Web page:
It’s the end of the year; only a few hours to go, and I’ve been reflecting on light.
We’ve gone back in time recently, battered by a succession of storms that left us, for two days over Christmas, without electricity. No lights, no heating, no hot water, no oven, no internet, no telephone.
At first we thought, we’ve had unscheduled power cuts before and the longest has been a couple of hours. So we waited. We lit the log-burning stove. We made soup. We read books. After a while, as the light began to fade, we realised that the problem wasn’t going to be sorted that day, so we found candles, and a large pan in which to boil water for all sorts of things, on the hob - the hob for which, in the midst of the gale, we had gone out the day before to buy a new gas bottle.
It’s an odd feeling, knowing that you are left in some strange historical place, at Christmas of all times. It’s one of those backward-looking seasons, and here we were, re-living some piece of our own history.
Christmas Day was still powerless, so we adapted. We had an old gas cooker in the garage, which we heaved out. We bought it when we first moved in down south, and there was no kitchen except a sink. We used it for a couple of years, even though the oven has no thermostat; it has just a large gas ring like any other, under the floor, and the only way to turn down the temperature (it has two – over 400F or below 150F; in between, it either gets over-excited or sulks) is to open the door and fan a tea towel as though it were a maiden lady indulging in a fit of the vapours. This is not a device to which to confide your Christmas leg of lamb; we let it work on a cashew nut roast instead. Vegetarian for Christmas! Shock, horror! (Well, for He Who Does Everything Around Here anyway.)
We went up to the beach for a walk in the sunshine, leaving all the blinds up and curtains well back, for maximum gain. (This is the one time when the solar water heater doesn’t work, even though it is precisely the time that we need it most; it needs electricity to pump the water round.) On the way there and back, I charged my mobile phone, and so was able to speak to our family and wish them Happy Christmas.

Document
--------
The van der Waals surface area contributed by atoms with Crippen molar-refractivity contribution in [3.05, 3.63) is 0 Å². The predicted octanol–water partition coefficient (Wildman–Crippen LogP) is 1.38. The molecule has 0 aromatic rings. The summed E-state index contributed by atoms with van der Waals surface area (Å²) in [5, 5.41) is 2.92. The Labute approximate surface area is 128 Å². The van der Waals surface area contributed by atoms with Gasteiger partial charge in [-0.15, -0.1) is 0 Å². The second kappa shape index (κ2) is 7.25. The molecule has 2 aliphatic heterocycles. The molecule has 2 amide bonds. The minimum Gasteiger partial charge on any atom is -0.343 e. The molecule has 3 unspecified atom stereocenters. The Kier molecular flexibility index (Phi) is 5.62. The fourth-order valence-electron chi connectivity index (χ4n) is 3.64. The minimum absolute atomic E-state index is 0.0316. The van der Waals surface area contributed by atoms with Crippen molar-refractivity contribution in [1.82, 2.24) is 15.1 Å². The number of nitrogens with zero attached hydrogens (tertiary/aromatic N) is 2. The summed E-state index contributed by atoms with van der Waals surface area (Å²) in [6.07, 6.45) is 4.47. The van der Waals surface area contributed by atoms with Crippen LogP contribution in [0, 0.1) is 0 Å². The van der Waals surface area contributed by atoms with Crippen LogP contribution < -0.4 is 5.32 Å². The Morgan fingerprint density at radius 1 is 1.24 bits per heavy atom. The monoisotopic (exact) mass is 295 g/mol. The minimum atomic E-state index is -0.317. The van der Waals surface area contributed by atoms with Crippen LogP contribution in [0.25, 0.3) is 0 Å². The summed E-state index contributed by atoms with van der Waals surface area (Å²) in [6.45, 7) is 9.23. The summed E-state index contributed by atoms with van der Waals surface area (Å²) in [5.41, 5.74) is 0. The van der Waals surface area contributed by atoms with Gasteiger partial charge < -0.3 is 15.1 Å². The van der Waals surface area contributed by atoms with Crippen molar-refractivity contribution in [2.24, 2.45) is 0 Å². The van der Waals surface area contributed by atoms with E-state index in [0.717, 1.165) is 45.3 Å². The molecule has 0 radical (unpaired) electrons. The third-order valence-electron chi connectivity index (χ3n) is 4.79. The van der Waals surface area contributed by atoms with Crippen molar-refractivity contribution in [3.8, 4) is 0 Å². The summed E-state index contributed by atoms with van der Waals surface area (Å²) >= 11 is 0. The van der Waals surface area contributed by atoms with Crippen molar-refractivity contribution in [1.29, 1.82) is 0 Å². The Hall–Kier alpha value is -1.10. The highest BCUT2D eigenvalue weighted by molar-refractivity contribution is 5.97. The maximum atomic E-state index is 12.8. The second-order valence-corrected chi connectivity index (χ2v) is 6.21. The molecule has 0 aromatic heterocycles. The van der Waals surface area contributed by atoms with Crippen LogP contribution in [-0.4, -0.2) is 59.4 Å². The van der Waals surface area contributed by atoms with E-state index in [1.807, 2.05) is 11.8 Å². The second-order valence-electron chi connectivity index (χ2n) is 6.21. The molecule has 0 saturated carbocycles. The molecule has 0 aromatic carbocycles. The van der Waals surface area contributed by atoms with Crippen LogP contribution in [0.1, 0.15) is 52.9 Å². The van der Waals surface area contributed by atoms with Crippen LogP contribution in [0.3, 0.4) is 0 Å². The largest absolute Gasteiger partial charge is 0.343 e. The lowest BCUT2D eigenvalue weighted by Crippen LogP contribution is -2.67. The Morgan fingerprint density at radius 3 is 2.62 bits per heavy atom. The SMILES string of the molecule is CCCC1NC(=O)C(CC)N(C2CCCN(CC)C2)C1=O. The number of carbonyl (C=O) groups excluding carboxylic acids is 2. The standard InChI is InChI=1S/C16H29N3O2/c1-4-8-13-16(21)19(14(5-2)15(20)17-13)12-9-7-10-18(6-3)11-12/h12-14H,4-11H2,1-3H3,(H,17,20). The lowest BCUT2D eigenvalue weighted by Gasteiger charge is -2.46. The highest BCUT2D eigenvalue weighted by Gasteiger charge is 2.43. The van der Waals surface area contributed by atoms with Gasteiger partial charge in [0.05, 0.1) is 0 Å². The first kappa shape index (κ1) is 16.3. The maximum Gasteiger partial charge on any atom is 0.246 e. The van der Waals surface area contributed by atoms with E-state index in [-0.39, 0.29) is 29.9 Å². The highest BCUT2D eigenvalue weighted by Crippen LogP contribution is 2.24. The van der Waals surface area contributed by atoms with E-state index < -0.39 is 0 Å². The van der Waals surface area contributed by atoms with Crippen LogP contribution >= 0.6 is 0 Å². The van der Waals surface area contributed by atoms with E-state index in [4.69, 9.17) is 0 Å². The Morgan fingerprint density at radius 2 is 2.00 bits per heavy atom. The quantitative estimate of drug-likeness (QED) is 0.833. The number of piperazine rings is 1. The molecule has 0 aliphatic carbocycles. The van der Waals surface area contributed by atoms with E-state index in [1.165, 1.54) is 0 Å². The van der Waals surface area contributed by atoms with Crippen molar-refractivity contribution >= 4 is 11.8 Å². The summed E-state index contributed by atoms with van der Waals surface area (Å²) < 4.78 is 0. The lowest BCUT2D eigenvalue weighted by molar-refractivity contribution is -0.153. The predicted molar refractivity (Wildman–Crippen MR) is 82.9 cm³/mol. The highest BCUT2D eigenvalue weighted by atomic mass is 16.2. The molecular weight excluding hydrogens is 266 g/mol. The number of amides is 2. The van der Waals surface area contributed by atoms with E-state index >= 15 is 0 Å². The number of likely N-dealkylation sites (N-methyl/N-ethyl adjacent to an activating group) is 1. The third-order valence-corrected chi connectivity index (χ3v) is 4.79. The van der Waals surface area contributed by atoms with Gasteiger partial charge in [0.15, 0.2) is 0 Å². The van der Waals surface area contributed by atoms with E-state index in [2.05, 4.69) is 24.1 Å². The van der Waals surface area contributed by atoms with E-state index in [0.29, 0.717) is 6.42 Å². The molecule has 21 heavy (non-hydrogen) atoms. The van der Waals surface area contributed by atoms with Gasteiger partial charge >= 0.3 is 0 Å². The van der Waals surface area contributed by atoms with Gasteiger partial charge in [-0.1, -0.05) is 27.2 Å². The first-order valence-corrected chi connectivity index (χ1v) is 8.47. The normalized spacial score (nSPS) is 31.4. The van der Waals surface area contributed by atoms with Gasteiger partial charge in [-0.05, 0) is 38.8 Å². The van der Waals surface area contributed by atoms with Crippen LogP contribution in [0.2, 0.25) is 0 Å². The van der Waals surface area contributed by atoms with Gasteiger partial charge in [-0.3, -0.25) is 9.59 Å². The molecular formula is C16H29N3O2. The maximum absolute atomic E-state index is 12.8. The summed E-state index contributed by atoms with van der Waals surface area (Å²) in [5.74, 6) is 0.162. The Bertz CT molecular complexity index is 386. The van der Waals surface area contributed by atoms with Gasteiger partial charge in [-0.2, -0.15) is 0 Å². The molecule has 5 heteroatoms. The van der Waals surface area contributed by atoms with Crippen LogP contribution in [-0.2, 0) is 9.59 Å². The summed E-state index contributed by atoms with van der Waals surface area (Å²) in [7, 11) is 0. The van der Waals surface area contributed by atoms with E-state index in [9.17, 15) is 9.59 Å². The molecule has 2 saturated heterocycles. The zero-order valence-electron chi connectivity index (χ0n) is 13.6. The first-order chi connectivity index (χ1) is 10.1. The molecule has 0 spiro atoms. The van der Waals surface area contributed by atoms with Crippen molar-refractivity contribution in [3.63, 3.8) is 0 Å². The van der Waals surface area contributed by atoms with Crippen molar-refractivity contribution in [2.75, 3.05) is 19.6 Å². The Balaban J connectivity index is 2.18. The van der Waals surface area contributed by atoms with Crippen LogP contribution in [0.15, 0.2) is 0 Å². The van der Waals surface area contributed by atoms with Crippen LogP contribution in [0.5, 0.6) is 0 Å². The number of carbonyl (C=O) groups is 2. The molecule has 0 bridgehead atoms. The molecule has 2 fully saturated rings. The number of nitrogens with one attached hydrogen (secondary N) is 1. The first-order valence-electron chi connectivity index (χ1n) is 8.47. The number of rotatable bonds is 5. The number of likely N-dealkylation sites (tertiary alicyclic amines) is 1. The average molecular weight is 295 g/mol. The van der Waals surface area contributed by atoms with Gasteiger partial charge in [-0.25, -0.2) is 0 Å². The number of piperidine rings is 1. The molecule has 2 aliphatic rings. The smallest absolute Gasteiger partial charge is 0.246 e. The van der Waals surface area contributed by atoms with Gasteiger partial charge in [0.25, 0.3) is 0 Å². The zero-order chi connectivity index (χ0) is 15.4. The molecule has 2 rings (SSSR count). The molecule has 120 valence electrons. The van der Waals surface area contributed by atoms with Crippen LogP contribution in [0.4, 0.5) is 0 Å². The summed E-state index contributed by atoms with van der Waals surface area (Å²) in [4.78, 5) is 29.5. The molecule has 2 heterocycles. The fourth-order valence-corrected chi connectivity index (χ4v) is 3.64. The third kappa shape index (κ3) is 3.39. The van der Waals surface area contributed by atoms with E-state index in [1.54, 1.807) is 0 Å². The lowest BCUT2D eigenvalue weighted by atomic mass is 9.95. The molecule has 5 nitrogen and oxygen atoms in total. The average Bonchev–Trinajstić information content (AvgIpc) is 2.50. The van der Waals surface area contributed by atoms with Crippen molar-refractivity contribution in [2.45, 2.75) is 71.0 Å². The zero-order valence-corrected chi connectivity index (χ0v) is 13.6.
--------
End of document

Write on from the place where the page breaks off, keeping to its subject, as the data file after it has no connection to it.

In the evening, we were able to read, and navigate, by Kindle-light.
The weekend before Christmas, we went to Poitiers, and watched the polychromies - a light show that puts the original colour back onto the front of the church of Notre Dame le Grande, as the people of the 14th century would have seen it.
Modern technology brought us a representation of the past. Two days later, modern technology reminded us that we’re only a gust of wind away from that past; and while we survived, without too much aggravation, our 50 hours without electricity, that was because we had the alternatives available.
So as the year ends, and we look forward to 2014, maybe it’s worth remembering that we aren’t masters of all we survey; we don’t own everything, and we can’t control everything. A little humility, a little acceptance of our limitations when faced with nature, and maybe a dollop of good old common sense, and 2014 could be the year we begin to appreciate what we in the West actually have, and what we’re wasting, beyond hope of replacing.
Maybe this year, we’ll begin to see the light. Bonne fin d’année, bonne année.
© lms 2013